This is all very sad, because the book is actually worth reading even with its faults. The thesis Dr. Shlain should have examined, and the one that is interesting to reflect upon as you progress, is the influence that concepts that are available in a society have on what a scientist or an artist can think of.
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62 of 85 people found the following review helpful By Fredo Durand on December 30, 2007
Format: Paperback
Leonard Shlain is a surgeon, not an art historian neither a physicist. His culture is impressively broad, but unfortunately shallow. His main thesis in this book is that basically all scientific discoveries were anticipated by artists. I find the interwoven relationship between art and science absolutely fascinating, but this book is not a reference that I would recommand on the topic.

The main problem is that this book abuses of the juxtaposition of unrelated facts, and presents them with such virtuosity that a magical causality seem to appear. Shlain presents ancient thoughts with the enlightenment of modern frameworks, subtly rewriting them, emphasizing concept and translating them such that they seem to fit with forthcoming theories.

This kind of pitfall has been described by Kuhn (the structure of scientific revolution). For example, if Newtonian mechanics can be expressed in the framework of relativity, relativity is NOT and extension of Newtonian physics, there is a fundamental revolution between them. It is only because Newtonian physics has been rewritten that it becomes more compatible with Einstein's new insights.

Moreover, Shlain's understanding of relativity is weak at best. For example, he often makes the confusion between the effect of the finite speed of light (which can be expressed in a Newtonian context) and relativity.

I was all the more disappointed that some of the issues are actually relevant and fascinating: relativity, non Euclidean, surrealism and cubism for example do share a common revolution of the notion of space (and thus of the place of humans in the world).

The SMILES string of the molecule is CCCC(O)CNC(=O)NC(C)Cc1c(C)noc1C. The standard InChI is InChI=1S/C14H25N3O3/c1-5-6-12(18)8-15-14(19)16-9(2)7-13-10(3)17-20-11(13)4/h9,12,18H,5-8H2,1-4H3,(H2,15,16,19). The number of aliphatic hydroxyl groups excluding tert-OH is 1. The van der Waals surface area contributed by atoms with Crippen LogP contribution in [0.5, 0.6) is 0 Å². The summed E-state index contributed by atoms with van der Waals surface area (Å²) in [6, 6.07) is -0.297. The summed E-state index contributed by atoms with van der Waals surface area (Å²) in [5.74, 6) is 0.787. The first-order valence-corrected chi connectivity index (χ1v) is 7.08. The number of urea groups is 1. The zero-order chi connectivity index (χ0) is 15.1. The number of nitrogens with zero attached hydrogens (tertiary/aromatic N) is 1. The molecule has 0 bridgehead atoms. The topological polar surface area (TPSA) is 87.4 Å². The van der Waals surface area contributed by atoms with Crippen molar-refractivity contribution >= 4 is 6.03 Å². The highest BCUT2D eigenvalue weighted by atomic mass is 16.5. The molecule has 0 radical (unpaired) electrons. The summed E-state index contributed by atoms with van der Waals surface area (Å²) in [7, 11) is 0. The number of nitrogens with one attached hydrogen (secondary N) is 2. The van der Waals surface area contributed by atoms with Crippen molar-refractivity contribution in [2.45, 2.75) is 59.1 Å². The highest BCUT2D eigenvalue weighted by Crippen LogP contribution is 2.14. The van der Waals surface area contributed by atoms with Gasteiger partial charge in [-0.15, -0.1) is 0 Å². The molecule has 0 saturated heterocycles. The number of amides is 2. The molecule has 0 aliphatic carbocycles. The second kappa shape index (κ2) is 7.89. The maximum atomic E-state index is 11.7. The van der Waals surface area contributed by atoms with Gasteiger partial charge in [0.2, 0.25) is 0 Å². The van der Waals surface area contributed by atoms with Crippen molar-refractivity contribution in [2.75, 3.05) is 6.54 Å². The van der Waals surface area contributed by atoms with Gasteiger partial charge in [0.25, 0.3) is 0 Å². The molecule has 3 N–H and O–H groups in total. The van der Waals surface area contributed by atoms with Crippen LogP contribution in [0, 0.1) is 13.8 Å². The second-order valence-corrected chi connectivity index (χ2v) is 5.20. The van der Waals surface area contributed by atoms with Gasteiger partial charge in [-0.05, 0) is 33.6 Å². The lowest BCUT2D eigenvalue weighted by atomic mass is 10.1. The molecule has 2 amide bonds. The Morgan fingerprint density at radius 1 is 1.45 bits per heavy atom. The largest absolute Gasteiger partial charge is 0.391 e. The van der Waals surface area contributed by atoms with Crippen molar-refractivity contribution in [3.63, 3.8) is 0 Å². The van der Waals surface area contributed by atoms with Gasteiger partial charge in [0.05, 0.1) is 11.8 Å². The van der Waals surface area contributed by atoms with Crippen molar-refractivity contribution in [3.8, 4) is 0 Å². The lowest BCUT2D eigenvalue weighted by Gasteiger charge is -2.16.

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14 of 18 people found the following review helpful By Karen Reisdorf on June 14, 2007
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I thought this was a wonderful book. Tying the evolution of art to the evolution of thinking and science gave me a more holistic way to look at art. From the ancient Greeks through the Dark and Middle Ages, the Impressionists, and into modern times the parallels of physics to art are simply amazing. Perfect for us "left-brained" types.
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8 of 10 people found the following review helpful By David Knapp on November 7, 2009
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As a musician and life long educator in a school of the arts here in Pittsburgh, I am inspired by Mr. Schlain's vast insight into the relationship of creativity, science, and the human spirit. I believe this work should be a fundamental guide for educators who believe in the power of art as it historically has influenced culture and science. BRAVO Mr. Schlain!
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An absolute juggernaut of information that is enlightening, exciting and mind-expanding. Useful in any discipline, subject or simply as an enjoyable read!